Brian Fuentes, AIA, www.fuentesdesign.com
Alex Platt, AIA, Solar Village, www.solarvillagelife.com
Jeff Ruppert, PE, Odisea LLC, www.odiseanet.com
Jeff DeMeyer, DeMeyer Construction Services, 303-931-6305
Ryan Chivers, Artesano, www.artesano-home.com
Associations & Resources
- Colorado Straw Bale Association (www.coloradostrawbale.org): Resource for local natural building with contact information for architects, builders, engineers, and plasterers.
- Builders Without Borders (www.builderswithoutborders.org): International consortium of builders constructing natural structures worldwide.
- Sustainable Sources Building (www.greenbuilder.com/general/buildingsources.html): Find out about events, news, and regional natural builders.
The Bale Facts
- Straw-bale structures are three times more energy-efficient than conventionally built homes.
- Dry straw will not degrade.
- The lifetime of a straw-bale-built structure can be anywhere from a few weeks to many thousands of years, depending on how well the structure is built and maintained.
- Straw, unlike hay, is pest resistant because it contains few nutrients.
- Straw-bale walls are extremely fire resistant—plastered walls will retard fire for up to two hours.
*Source: California Straw Bale Association
Deconstructing Straw Bale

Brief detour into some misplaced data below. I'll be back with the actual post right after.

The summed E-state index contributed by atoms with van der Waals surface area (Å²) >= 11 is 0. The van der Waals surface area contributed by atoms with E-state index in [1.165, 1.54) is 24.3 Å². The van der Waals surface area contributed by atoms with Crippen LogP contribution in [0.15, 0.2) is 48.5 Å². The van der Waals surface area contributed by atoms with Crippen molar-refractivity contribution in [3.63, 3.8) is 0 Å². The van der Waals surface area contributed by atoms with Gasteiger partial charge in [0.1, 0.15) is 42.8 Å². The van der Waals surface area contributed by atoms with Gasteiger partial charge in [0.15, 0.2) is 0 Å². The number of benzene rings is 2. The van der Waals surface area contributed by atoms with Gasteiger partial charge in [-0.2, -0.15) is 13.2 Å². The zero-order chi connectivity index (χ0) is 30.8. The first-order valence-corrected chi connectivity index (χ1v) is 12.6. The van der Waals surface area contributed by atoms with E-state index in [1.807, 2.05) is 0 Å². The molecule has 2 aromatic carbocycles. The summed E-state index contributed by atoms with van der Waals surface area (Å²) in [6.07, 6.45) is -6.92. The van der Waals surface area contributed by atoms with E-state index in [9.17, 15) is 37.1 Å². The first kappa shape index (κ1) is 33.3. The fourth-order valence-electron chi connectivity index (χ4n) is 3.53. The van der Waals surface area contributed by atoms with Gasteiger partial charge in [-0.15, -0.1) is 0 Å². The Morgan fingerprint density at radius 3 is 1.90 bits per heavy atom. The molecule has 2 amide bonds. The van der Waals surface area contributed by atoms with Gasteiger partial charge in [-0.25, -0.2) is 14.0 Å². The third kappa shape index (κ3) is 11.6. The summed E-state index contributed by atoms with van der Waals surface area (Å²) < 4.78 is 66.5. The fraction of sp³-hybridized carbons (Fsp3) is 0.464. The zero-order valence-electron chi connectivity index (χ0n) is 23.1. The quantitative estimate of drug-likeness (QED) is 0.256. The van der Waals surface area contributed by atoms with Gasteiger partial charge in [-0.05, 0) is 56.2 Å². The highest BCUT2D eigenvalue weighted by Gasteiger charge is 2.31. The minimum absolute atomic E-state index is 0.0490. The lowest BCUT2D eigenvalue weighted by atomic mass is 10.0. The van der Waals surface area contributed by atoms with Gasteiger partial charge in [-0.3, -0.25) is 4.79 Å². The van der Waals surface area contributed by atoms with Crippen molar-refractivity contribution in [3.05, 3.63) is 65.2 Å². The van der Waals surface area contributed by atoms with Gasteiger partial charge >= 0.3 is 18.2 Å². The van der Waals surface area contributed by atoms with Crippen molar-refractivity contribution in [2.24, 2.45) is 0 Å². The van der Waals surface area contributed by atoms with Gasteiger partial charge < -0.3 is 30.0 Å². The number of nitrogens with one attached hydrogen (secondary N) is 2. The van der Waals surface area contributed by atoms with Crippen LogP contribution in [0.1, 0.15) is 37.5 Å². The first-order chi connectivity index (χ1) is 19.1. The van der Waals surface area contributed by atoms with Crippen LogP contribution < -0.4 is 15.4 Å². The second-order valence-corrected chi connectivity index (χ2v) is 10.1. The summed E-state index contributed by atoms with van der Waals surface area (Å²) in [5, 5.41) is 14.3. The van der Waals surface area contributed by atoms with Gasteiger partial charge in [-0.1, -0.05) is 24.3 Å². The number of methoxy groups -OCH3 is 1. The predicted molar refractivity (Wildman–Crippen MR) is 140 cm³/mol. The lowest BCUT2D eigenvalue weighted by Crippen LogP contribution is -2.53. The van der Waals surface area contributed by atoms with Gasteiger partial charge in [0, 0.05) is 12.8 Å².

- Frame: A two-sided wood frame holds bales in place.
- Straw bales: Bales are stacked like bricks, so the straw keys into itself, reinforcing the wall's stability. Each bale is approximately 14 by 18 by 36 inches, and weighs around 40 pounds.
- Slip layer (interior/exterior): After bales are in place, grippy clay slip is sprayed over the straw to provide texture for the next plaster layer.
- Straw clay layer (interior/exterior): A one-inch layer of combined earthen clay and straw pieces is hand applied, so that the five-inch fibers of straw work like rebar to glue bales together.
- Finish layer (interior): Made of lime, gypsum, or earth, the final 1/8- to 1/4-inch layer is a finer coat of plaster that can be mixed with pigment to color interior walls. Earth-based plasters help modulate humidity within the house, though gypsum is sometimes preferred because it is easier to nail or screw into.
- Exterior layers: First two layers are the same as above.
- Lime plaster layer (exterior): The exterior is sprayed with a thin coat of lime plaster, which offers more moisture resistance than gypsum. Pigment can be added to this layer as well or whitewashed onto walls using a water and lime mixture.
*Source: Brian Fuentes